Thursday, December 19, 2013

What Was He Thinking?

It was so obvious it couldn't possibly be true. A warning about a bomb in some Harvard buildings, three of them places where an exam was about to take place, the fourth a freshman dormitory. When my brother emailed me from Texas on Monday to ask what was up, I replied, "Somebody really does not want to take his final exam." Just so, as it turned out.

Law enforcement were able to figure out whose laptop had been used to access the anonymizing network Tor around the time the warning email had been sent. That doesn't necessarily mean that that student, Eldo Kim, actually sent that particular email. But it certainly provided law enforcement with ample reason to have a chat with Mr. Kim. Turns out Mr. Kim had dropped some other breadcrumbs. He had blasted the Quincy House student list for help preparing for the exam in Gov 1368, one of the exams given that morning. In any case, when confronted, he confessed, even after being Mirandized.

So he was worried about the exam and did not want to take it. I get that part. But why on earth did he choose to disrupt the lives of hundreds of his peers by canceling their exams as well as his own, and threaten the welfare of the community too by summoning in police and fire units?

It's easy to "sick out" of an exam. That's an abuse of the health system and an inconvenience to the doctors and nurses who have plenty of actually sick people to treat. But the radius of inconvenience caused is pretty limited.

Mr. Kim's acts were selfish to the point of narcissism. We have already started to hear that he was under stress---so reports his lawyer---though maybe it is "self-imposed stress." The lawyer also reports that Kim loves Harvard and wants to come back.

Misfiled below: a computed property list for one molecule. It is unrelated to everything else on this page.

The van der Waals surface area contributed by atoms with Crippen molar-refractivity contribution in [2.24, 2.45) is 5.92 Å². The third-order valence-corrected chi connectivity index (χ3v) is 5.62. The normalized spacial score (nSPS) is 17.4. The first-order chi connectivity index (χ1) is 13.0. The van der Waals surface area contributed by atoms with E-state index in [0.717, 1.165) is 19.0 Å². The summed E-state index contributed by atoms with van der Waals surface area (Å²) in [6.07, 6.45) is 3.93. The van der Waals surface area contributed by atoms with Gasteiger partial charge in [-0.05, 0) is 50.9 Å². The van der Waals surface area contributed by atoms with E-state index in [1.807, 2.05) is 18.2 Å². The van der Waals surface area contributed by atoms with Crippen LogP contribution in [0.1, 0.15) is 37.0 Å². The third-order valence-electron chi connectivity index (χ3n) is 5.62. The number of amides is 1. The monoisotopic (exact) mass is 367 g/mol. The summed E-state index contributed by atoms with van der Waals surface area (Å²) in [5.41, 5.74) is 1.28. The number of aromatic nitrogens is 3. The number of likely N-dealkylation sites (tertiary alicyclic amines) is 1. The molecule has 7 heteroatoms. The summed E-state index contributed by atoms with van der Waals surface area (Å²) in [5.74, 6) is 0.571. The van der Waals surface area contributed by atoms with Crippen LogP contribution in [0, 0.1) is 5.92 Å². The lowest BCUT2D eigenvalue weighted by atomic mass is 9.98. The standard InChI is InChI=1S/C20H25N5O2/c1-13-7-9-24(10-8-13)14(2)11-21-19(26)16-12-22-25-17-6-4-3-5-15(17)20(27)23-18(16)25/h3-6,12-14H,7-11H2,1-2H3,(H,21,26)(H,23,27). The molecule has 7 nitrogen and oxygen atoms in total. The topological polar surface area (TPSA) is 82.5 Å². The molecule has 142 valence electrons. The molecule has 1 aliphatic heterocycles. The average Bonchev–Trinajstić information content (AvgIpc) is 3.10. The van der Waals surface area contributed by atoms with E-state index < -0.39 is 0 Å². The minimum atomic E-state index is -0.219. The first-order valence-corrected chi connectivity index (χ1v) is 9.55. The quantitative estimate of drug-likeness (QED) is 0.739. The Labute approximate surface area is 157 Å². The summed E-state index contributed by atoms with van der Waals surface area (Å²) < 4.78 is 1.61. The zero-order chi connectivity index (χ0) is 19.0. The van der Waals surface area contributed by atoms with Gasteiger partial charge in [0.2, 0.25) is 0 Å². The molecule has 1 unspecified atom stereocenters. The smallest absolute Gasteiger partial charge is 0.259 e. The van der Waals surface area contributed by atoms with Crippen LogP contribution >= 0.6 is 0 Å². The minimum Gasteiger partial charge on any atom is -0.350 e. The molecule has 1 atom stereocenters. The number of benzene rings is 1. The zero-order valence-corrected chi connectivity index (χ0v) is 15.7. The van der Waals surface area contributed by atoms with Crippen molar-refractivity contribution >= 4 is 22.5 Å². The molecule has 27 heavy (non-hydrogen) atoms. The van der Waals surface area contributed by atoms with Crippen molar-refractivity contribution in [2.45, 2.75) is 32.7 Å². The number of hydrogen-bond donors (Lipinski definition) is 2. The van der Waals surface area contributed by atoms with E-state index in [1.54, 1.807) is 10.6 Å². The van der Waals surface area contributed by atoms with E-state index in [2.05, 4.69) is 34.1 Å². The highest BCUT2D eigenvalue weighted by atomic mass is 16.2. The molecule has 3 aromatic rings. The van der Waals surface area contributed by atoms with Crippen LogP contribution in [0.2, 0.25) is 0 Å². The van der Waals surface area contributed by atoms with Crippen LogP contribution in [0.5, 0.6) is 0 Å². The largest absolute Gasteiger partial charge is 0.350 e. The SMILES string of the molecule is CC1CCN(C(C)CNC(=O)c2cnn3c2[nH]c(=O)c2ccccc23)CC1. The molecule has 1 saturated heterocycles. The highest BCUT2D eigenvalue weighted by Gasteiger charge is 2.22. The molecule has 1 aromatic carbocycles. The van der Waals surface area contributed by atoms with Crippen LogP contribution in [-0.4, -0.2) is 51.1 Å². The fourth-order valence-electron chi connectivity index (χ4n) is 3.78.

No. I get it---people are under stress, people snap. But there is an inexcusably hollow moral core to a person, even a mentally disturbed person (and no one has suggested Mr. Kim showed any signs of serious mental illness), who conveniences himself by disrupting the lives of hundreds of his peers and the safety of the civil community in which he lives.

Maybe there is a cultural factor. Mr. Kim is Korean by birth and a naturalized US citizen. I visited with some higher education officials in South Korea a few years ago and asked them what their biggest problem was. I was shocked to be told "suicide." I wonder if Mr. Kim has committed an Americanized form of suicide.

Suicide is bad enough; this bomb hoax was more like a murder-suicide.

This was a calculated act --- Kim didn't just pull a fire alarm (another old trick for disrupting an exam). It took some work to create the fraudulent email account and inject the clever email into the anonymizing network (two out of the four buildings will blow up, good luck guessing which two!). Though Kim did not do enough work, it turns out. He failed to realize that there was a reason Harvard registered his laptop the first time he connected to its wireless network. I am glad he was caught, I am angry at him and consider him an evil person. I am glad that on top of that I don't have to be ashamed of him as a computer science student for his poor grasp of network technology! (See Michael Mitzenmacher for more on that.)